Letter: Why we need the World Health Organization
President Trump is cutting off funding to the World Health Organization as punishment for what he says is the organization’s failure to warn the U.S. of a coming pandemic.
WHO alerted the world on Jan. 3 of a public health event in Wuhan, China. Our own Centers for Disease Control warned the White House on Jan. 6 of a possible danger to the U.S. WHO’s first Situation Report to the world was published on Jan. 21. U.S. government officials prodded the White House throughout January and February to take action. Trump dithered until mid-March.
One of WHO’s most important functions is the monitoring of various diseases and outbreaks. WHO receives reports from 195 member states. In cases of emerging dangerous diseases, such as Ebola or COVID-19, WHO may send personnel to assist the government in collecting data in a timely manner. How data are gathered and analyzed is agreed upon by member states so that data can be reliably compared.
WHO is the only organization in the world that has a system to gather such global data. Other organizations, such as our own CDC, often report their own estimates of disease progressions and do their own models and analyses, but usually they get their data from the WHO. The WHO also coordinates global responses and shares scientific breakthroughs.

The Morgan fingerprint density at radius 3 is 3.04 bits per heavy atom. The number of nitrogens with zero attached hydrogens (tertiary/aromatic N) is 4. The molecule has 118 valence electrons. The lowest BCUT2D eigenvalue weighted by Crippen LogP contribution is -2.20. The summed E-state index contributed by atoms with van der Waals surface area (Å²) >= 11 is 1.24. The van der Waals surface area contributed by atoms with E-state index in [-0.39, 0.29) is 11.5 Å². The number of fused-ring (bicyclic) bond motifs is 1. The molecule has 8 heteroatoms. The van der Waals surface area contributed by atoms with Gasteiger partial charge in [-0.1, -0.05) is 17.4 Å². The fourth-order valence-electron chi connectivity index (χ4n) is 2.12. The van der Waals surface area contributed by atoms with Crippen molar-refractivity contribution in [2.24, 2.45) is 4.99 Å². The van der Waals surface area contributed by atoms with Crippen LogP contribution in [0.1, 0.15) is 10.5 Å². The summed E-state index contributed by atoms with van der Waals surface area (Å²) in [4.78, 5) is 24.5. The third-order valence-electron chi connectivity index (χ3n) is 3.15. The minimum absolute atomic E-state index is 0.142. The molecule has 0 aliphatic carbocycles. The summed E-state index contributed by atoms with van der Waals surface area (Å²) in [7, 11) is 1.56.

Does it make sense for the U.S. to withhold funding from the WHO at the time of a global pandemic?
The U.S. is the largest contributor to the WHO. Cutting funds at this time is serious and is likely to significantly reduce WHO’s ability to monitor and report on further global disease outbreaks.
This pandemic has shown us that we are all connected. National borders mean nothing to pathogens, and people are constantly traveling all over the world. We need the information that WHO collects and reports. We need the coordination they organize.
Write to your senators and representatives telling them that withholding the U.S, contribution to WHO makes no sense. Bennet’s email is Senator_Bennet@bennet.senate.gov; Gardner’s is Senator_Gardner@gardner.senate.gov; and Tipton’s is CO03STIMA@mail.house.gov.
Editor’s note: Mayling Simpson, PhD, is a former senior technical officer at the World Health Organization in Geneva.
Support Local Journalism
Support Local Journalism
Readers around Steamboat and Routt County make the Steamboat Pilot & Today’s work possible. Your financial contribution supports our efforts to deliver quality, locally relevant journalism.
Now more than ever, your support is critical to help us keep our community informed about the evolving coronavirus pandemic and the impact it is having locally. Every contribution, however large or small, will make a difference.
Each donation will be used exclusively for the development and creation of increased news coverage.
Start a dialogue, stay on topic and be civil.
If you don't follow the rules, your comment may be deleted.
User Legend: Moderator Trusted User